And Kristen, the sweetheart, doesn’t even tell me to shut up (as I totally would’ve if I was in her situation) when, as she tries to convince me that the ski lift will slow down for me to step off the ski lift without having to jump and roll, as one would exit a moving vehicle, the ski lift fails to slow down and I start to, with a slowly increasing volume insist, “It’s not slowing down, Kristen, it’s not going to slow down. Kristen, it’s not slowing down. Oh God, Kristen, look, it isn’t slowing down. It isn’t going to slow down.”

Spoiler alert: it does slow down, we get off, the ski lift operator keeps from laughing until we’ve safely exited the platform, and then Kristen and I hike back down the mountain.

Utah, Ualright

Utah, Ualright. (See what I did there?!)

Over breakfast, Mel casually mentions that she has an extra room in her house for rent and she’d love to recommend me for a job at the resort where she works in the winters. Her offer sticks in my mind all through our hike, all along the drive through the rest of Utah and into Denver, on my flight to Texas, as I’m sitting here in my hometown’s public library writing this blog post.

And why shouldn’t I give up five months of my life to live in Utah and figure out how to function in snow? I stayed home from another year teaching abroad to give this whole “settling down” thing a try and, so far, it’s limped along with mixed reviews.

But–as when I wrapped up a summer in Montana, as when I contemplated a nannying gig in Italy or seven months teaching in France–I have to wonder where does it stop? If I keep saying yes to five months here and a summer there and another seven months somewhere new, at what point do I say no? Because when it’s Montana, Utah, France, Hawaii, why would I want to say no?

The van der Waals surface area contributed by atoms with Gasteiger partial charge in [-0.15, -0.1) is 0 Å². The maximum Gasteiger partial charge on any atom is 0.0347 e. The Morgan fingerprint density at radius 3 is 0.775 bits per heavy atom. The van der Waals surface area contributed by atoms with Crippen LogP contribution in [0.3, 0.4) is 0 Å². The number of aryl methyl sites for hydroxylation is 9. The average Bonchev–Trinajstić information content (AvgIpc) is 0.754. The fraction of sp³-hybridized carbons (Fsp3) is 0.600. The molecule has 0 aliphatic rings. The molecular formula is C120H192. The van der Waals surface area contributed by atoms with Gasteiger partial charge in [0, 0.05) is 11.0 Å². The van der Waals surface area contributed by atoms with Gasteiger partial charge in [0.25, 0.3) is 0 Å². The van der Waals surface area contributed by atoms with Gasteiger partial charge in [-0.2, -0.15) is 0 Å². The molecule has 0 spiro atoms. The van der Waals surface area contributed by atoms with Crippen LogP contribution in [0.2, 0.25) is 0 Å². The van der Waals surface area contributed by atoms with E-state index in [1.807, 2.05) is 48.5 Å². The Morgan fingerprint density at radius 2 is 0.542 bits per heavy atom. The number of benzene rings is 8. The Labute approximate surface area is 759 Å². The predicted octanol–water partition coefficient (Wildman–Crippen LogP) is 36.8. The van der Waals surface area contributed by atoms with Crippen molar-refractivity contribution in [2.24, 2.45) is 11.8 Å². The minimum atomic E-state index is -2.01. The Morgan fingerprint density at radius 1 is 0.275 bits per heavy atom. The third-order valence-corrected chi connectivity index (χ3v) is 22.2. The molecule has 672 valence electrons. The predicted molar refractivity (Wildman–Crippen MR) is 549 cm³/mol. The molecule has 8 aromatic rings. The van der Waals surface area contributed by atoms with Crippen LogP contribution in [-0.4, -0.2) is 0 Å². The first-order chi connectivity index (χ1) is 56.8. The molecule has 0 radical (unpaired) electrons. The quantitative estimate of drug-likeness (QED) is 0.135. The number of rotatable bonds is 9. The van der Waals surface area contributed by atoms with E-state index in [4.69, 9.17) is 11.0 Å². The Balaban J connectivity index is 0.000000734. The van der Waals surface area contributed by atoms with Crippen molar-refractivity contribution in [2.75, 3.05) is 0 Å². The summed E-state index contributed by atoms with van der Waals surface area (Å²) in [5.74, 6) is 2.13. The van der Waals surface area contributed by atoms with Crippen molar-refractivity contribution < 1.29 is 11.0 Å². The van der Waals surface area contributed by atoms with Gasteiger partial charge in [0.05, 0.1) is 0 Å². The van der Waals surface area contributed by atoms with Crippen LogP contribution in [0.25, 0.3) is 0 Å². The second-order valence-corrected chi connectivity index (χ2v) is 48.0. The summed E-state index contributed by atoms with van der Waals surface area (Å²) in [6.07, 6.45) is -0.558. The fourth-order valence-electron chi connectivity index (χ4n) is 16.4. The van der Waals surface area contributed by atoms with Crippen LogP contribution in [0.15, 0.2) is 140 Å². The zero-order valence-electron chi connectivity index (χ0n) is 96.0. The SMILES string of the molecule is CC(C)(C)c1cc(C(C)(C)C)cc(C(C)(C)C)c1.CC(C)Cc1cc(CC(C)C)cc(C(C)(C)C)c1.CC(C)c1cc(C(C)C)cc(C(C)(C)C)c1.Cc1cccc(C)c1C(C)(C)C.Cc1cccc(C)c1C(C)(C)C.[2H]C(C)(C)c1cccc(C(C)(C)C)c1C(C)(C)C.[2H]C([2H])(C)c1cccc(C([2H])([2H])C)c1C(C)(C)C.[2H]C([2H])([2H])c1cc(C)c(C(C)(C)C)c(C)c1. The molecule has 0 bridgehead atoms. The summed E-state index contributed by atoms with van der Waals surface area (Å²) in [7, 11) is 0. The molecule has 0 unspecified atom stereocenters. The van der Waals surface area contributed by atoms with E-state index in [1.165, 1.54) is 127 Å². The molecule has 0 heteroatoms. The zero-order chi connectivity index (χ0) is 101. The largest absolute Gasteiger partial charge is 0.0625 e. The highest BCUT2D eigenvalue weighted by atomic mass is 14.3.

cloud shadows

“Do you ever think about cloud shadows and just how dang neat they are?” -an actual question asked by an actual person, i.e. me, quoted verbatim

I think, maybe like dating, I’m just not built for settling down. Some people are doctors and some are lawyers and some live in houses and some live out of their parents’ guest bedrooms in the middle months between seasonal jobs.

Maybe I’m asking for now, maybe I’m asking for future reference, but how do people do it? How do they settle? How do they silence that voice inside of them telling them that the next adventure is over that mountain, waiting in line with the taxis at a new airport, at the bottom of just one more beer at the next bar in an unexplored city’s downtown?

Because society needs travelers just as much as they need doctors and lawyers. Okay, maybe not just as much, but still, they’re pretty important. You need people to explore and to ask questions and to push boundaries and to boldly go where no human has gone before.

So maybe this is my part in the universe? Maybe this aversion to standing still is my lot in life and my cosmic purpose and all that jazz. Or maybe I’ll settle down tomorrow. Everything is uncertain but any and all suggestions and advice would be fully appreciated, from travelers and settlers alike.

beer in Denver

Cheers to the end of the road!

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Jefferson Memorial

It’s been over two months since Italy, a month since Iceland, and almost a year since I sat in this exact same room, in this exact same bed, in this exact same house, puzzling over how to make sense of new beginnings.

After school ended back in May, I walked out of Cura Valera for the last time and straight to the bus station. My principal Laura, the same one who’d picked me up from the bus station nine months earlier, was the same one who dropped me off. Once I got to Almeria I took my last taxi to 26 Paseo de Almeria and let myself in with the key under the mat. That’s when it hit me: this is it. No more Ex-Pat Thanksgiving, no more rounds of King’s Cup, no more tapas at Bambalina or Coke & Hope Floats (or was it Hope & Coke Floats?) on Sunday nights. I had twelve hours to say goodbye so I put my luggage down, pushed aside my early-onset homesickness, and forged out into the night. And at 9 AM the next morning, after two rounds of discotecas and a sunrise skinny dip in the Mediterranean, I boarded my last ALSA bus and began the journey home.